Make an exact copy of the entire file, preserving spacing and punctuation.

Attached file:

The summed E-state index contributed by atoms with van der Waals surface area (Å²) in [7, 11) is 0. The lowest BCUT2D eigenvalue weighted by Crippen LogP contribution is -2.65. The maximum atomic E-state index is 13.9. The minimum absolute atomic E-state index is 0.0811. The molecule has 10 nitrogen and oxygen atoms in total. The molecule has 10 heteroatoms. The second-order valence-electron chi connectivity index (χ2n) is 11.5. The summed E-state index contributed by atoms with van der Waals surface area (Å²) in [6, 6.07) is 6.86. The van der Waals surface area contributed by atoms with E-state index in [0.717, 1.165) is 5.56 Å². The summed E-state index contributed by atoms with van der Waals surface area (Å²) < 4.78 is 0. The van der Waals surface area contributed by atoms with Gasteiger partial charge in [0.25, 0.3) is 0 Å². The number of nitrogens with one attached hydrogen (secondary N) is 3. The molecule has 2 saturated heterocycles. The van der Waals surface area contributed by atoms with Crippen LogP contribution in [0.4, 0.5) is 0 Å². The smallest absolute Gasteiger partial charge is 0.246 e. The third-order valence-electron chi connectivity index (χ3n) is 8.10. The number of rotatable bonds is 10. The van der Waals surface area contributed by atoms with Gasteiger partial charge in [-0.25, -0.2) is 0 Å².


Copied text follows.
The summed E-state index contributed by atoms with van der Waals surface area (Å²) in [7, 11) is 0. The lowest BCUT2D eigenvalue weighted by Crippen LogP contribution is -2.65. The maximum atomic E-state index is 13.9. The minimum absolute atomic E-state index is 0.0811. The molecule has 10 nitrogen and oxygen atoms in total. The molecule has 10 heteroatoms. The second-order valence-electron chi connectivity index (χ2n) is 11.5. The summed E-state index contributed by atoms with van der Waals surface area (Å²) in [6, 6.07) is 6.86. The van der Waals surface area contributed by atoms with E-state index in [0.717, 1.165) is 5.56 Å². The summed E-state index contributed by atoms with van der Waals surface area (Å²) < 4.78 is 0. The van der Waals surface area contributed by atoms with Gasteiger partial charge in [0.25, 0.3) is 0 Å². The number of nitrogens with one attached hydrogen (secondary N) is 3. The molecule has 2 saturated heterocycles. The van der Waals surface area contributed by atoms with Crippen LogP contribution in [0.4, 0.5) is 0 Å². The smallest absolute Gasteiger partial charge is 0.246 e. The third-order valence-electron chi connectivity index (χ3n) is 8.10. The number of rotatable bonds is 10. The van der Waals surface area contributed by atoms with Gasteiger partial charge in [-0.25, -0.2) is 0 Å².